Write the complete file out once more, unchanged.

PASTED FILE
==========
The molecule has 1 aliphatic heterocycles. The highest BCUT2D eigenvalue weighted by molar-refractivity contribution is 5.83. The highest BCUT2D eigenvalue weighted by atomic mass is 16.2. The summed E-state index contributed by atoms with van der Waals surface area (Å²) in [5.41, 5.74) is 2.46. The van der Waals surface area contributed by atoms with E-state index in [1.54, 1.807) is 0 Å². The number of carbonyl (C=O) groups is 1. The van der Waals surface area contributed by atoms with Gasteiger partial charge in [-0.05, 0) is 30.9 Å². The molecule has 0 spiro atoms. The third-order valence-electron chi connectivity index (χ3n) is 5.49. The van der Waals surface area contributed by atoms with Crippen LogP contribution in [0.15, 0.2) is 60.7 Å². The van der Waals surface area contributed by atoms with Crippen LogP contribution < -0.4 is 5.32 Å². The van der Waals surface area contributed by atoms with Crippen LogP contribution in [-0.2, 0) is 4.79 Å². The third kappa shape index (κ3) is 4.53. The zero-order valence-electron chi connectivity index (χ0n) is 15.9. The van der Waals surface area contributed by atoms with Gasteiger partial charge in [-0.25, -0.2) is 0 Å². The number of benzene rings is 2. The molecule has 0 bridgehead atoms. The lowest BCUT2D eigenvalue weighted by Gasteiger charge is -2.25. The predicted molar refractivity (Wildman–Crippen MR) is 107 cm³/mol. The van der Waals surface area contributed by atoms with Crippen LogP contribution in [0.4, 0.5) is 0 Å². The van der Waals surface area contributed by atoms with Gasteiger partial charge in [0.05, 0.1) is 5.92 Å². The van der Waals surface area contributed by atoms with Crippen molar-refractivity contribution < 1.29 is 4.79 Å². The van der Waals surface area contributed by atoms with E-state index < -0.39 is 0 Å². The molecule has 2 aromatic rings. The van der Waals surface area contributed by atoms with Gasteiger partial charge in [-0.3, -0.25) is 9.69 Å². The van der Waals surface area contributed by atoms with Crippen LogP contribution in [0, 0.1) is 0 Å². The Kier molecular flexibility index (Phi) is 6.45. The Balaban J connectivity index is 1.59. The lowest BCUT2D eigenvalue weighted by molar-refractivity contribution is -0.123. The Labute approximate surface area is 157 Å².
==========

The molecule has 1 aliphatic heterocycles. The highest BCUT2D eigenvalue weighted by molar-refractivity contribution is 5.83. The highest BCUT2D eigenvalue weighted by atomic mass is 16.2. The summed E-state index contributed by atoms with van der Waals surface area (Å²) in [5.41, 5.74) is 2.46. The van der Waals surface area contributed by atoms with E-state index in [1.54, 1.807) is 0 Å². The number of carbonyl (C=O) groups is 1. The van der Waals surface area contributed by atoms with Gasteiger partial charge in [-0.05, 0) is 30.9 Å². The molecule has 0 spiro atoms. The third-order valence-electron chi connectivity index (χ3n) is 5.49. The van der Waals surface area contributed by atoms with Crippen LogP contribution in [0.15, 0.2) is 60.7 Å². The van der Waals surface area contributed by atoms with Crippen LogP contribution < -0.4 is 5.32 Å². The van der Waals surface area contributed by atoms with Crippen LogP contribution in [-0.2, 0) is 4.79 Å². The third kappa shape index (κ3) is 4.53. The zero-order valence-electron chi connectivity index (χ0n) is 15.9. The van der Waals surface area contributed by atoms with Gasteiger partial charge in [-0.25, -0.2) is 0 Å². The number of benzene rings is 2. The molecule has 0 bridgehead atoms. The lowest BCUT2D eigenvalue weighted by Gasteiger charge is -2.25. The predicted molar refractivity (Wildman–Crippen MR) is 107 cm³/mol. The van der Waals surface area contributed by atoms with Crippen LogP contribution in [0.4, 0.5) is 0 Å². The van der Waals surface area contributed by atoms with Gasteiger partial charge in [0.05, 0.1) is 5.92 Å². The van der Waals surface area contributed by atoms with Crippen molar-refractivity contribution < 1.29 is 4.79 Å². The van der Waals surface area contributed by atoms with E-state index < -0.39 is 0 Å². The molecule has 2 aromatic rings. The van der Waals surface area contributed by atoms with Gasteiger partial charge in [-0.3, -0.25) is 9.69 Å². The van der Waals surface area contributed by atoms with Crippen LogP contribution in [0, 0.1) is 0 Å². The Kier molecular flexibility index (Phi) is 6.45. The Balaban J connectivity index is 1.59. The lowest BCUT2D eigenvalue weighted by molar-refractivity contribution is -0.123. The Labute approximate surface area is 157 Å².